Tuesday, April 10, 2012
CAVE MEN AND WOMEN
"Free me from prison so that I can praise Your name. The righteous will gather around me because You deal generously with me." (Psalm 142:7 HCSB)
Perhaps you have begun reading this, expecting a story about knuckle-dragging Neanderthals, grunting as they kill a mammoth. Maybe you are anticipating a diatribe against evolution or an announcement that I have accepted Darwinism. You would be wrong on all counts. This is actually a story about you and me. All of us are cave men and cave women!
David was a cave man. The superscription, which sets the context, for understanding Psalm 142 reads, "A Davidic Maskil. When he was in the cave. A prayer." David was a man on the run, like some desperado hiding out in the wild West, holed up in a cave. That was how King Saul was treating him, although David had done no wrong. That was what made his experience almost unbearable. The worst part was that in the darkness of that dungeon-like dwelling, it felt at times as if God had abandoned him.
Haven't you been in that cave before? At some point in life, we all become cave men or cave women. You may be in such a black hole right now.
What do we do? Is there a word from God to light a torch of hope in this dark den? There most assuredly is!
There is a STRUGGLE TO ADMIT.
"I cry aloud to the Lord; I plead aloud to the Lord for mercy. I pour out my complaint before Him; I reveal my trouble to Him. Although my spirit is weak within me, You know my way. Along this path I travel they have hidden a trap for me." (Psalm 142:1-3 HCSB)
One of the reasons we find the Psalms so helpful is their blunt portrayal of raw human emotions. They enable us to identify with the heights of joy and depths of feeling in the breadth of life experience. Even, when David is hurt, disappointed--sometimes even angry--his lyrics give voice to our thoughts.
Sometimes we struggle to admit our struggles! We need to vent, but instead put on a happy face, and speak "Christianese" as we reply to the question, "How are you?" with, "I'm doing wonderful, dear brother! God is so good!" Of course He is...but sometimes haven't we wondered just a little? Can we have such thoughts? Dare we admit them? Surely that would be wrong.
Who are we fooling? We may fool others most of the time, we might succeed in fooling ourselves some of the time, but you can never fool God any of the time. If you are discouraged, disappointed, disillusioned and distressed, God knows, and you may as well admit it, for admitting it is a vital step for finding hope and getting help.
Where are you God? Don't you see? Don't you care? I can't handle this! Ever felt like that? David did when he was in a cave. Distress will drive us to seek God intensely. When the cave walls close in on us and we have nowhere to turn, we turn to the Lord--and that turns a bad circumstance to good.
There is not only a struggle to admit, but a SOLITUDE TO ACKNOWLEDGE.
"Look to the right and see: no one stands up for me; there is no refuge for me; no one cares about me." (Psalm 142:4 HCSB)
David may have really been all by himself at the moment that gave rise to this Psalm. His men may have been on patrol or foraging for food while he rested in the cave, alone with his troubling thoughts. It is also possible that there were others with him, but he didn't think they were "with him"--that is, he questioned whether he could count on them to stand by him when the chips were down. David had reason to doubt their loyalty. They were not men of great character. In fact, the Scripture describes these soldiers of fortune as, "desperate, in debt, or discontented" (1 Sam.22:2). They would later turn on him and discuss killing him (see 1 Sam.30:6). These were not the best of people, but the reality is that even the best of people cannot unequivocally be counted on, for they still have this problem--they are still people! We are not always on the top of our game. Even if our intent is to help, we are not omnipotent. Should we desire to stand by a friend, we are not omnipresent. The inadequacy of humanity means that sometimes we will be in a cave--all alone.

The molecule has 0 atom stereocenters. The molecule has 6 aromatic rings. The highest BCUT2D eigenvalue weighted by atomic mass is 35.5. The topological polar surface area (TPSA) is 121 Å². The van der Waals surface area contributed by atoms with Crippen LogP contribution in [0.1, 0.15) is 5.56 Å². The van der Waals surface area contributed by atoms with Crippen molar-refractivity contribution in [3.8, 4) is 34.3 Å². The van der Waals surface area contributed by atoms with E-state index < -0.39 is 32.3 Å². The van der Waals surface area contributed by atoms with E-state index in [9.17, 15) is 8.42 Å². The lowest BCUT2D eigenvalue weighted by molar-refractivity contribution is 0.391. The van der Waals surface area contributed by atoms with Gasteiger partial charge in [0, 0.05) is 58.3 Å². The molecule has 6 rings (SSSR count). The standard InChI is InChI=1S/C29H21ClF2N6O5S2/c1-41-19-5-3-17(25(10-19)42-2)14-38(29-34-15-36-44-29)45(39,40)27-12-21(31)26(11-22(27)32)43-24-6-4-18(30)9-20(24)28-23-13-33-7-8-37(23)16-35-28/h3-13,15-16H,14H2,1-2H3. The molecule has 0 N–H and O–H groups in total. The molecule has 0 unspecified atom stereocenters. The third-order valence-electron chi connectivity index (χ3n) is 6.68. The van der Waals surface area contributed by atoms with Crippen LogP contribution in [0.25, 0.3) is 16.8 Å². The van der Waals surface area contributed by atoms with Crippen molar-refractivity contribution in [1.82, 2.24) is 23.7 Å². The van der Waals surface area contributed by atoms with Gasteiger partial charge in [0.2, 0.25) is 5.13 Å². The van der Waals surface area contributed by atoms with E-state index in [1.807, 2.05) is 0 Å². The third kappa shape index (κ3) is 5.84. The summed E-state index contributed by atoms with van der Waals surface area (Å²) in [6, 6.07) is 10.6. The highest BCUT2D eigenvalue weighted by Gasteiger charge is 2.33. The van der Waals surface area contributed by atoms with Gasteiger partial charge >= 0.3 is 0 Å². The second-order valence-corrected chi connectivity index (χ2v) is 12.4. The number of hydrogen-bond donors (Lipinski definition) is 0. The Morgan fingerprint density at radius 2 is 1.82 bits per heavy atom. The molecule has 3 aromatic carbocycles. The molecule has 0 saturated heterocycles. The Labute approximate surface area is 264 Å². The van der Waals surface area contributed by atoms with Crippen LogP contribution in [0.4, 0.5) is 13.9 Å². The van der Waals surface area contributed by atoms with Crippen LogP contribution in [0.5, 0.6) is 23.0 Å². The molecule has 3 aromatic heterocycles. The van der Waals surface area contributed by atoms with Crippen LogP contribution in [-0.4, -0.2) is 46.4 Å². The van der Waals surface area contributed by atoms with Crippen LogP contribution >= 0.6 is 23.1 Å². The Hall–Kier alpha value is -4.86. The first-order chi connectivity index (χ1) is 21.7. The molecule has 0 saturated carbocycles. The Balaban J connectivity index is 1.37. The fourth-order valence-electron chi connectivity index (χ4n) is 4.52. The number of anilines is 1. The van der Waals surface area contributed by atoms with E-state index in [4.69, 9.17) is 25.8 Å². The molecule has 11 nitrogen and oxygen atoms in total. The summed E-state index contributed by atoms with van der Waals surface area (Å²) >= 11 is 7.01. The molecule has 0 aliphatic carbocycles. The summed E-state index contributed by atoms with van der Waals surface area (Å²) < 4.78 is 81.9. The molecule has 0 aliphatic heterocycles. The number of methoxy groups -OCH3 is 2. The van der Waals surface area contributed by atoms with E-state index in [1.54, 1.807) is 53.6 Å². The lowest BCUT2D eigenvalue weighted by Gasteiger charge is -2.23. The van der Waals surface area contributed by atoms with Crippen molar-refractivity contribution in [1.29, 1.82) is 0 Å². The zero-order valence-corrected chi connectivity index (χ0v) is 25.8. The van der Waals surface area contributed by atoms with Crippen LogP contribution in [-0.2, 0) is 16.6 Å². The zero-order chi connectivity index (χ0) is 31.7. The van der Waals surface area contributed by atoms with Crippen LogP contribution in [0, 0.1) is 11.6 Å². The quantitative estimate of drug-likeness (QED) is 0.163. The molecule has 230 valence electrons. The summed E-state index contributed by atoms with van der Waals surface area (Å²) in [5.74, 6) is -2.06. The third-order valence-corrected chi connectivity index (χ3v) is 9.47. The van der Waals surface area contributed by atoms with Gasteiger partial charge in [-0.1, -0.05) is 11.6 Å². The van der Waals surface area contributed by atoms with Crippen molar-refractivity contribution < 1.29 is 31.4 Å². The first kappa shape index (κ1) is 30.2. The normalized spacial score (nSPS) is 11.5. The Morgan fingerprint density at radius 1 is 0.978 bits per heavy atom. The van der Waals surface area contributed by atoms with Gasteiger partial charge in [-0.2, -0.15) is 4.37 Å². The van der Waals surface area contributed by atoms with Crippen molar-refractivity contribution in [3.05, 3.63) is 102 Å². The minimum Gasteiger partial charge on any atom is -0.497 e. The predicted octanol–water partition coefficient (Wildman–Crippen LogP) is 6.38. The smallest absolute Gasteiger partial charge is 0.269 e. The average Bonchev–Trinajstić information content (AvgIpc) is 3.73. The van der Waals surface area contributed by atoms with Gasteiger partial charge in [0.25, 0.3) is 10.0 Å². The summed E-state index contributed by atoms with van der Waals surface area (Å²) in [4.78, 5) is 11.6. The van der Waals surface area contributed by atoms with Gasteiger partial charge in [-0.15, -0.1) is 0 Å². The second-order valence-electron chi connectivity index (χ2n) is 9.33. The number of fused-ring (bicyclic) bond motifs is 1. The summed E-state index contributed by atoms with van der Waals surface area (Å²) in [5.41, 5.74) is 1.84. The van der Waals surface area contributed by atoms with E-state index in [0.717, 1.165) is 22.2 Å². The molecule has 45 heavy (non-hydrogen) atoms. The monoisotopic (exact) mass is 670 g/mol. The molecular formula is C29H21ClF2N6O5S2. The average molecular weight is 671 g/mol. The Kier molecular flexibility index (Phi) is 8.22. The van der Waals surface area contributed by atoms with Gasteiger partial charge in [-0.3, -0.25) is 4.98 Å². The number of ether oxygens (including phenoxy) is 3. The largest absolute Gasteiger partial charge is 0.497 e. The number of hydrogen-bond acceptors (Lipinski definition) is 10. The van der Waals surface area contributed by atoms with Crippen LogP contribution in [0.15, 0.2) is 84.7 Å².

Nobody cares. What an awful place to be in! But, when all you have is God then you will discover that God is all you need! How often we hear the still, small whisper of God when we are in the quiet place of seclusion. Jesus frequently went away, alone, to pray and exhorts us, "But when you pray, go into your private room, shut your door, and pray to your Father who is in secret." (Matt.6:6) Admit your struggle and acknowledge your solitude.
Then we find a SHELTER TO ATTAIN.
"I cry to You, LORD; I say, 'You are my shelter, my portion in the land of the living.' Listen to my cry, for I am very weak. Rescue me from those who pursue me, for they are too strong for me. Free me from prison so that I can praise Your name. The righteous will gather around me because You deal generously with me." (Psalm 142:5-7 HCSB)
The cave that David thought to be a prison actually had been transformed into a refuge. Ultimately, he found that irrespective of circumstances, he was not confined by them for God was his shelter. No matter that he had nothing to lean on or nobody to count on--God was his portion. He might as well have sung, "Little ones to Him belong; They are weak, but He is strong."
He closes with an expression of confidence--a word of faith. God will send people to encourage him. God will supply provision to edify him. A light ignites to dispel the shadows that haunt the dark corners of the cave. The truth comes to drown out the sinister taunt of the demonic Serpent in the cave. It's better to be in a cave with God, than in a castle without Him! It's better to be in a prison in God's will, than in a palace outside His will.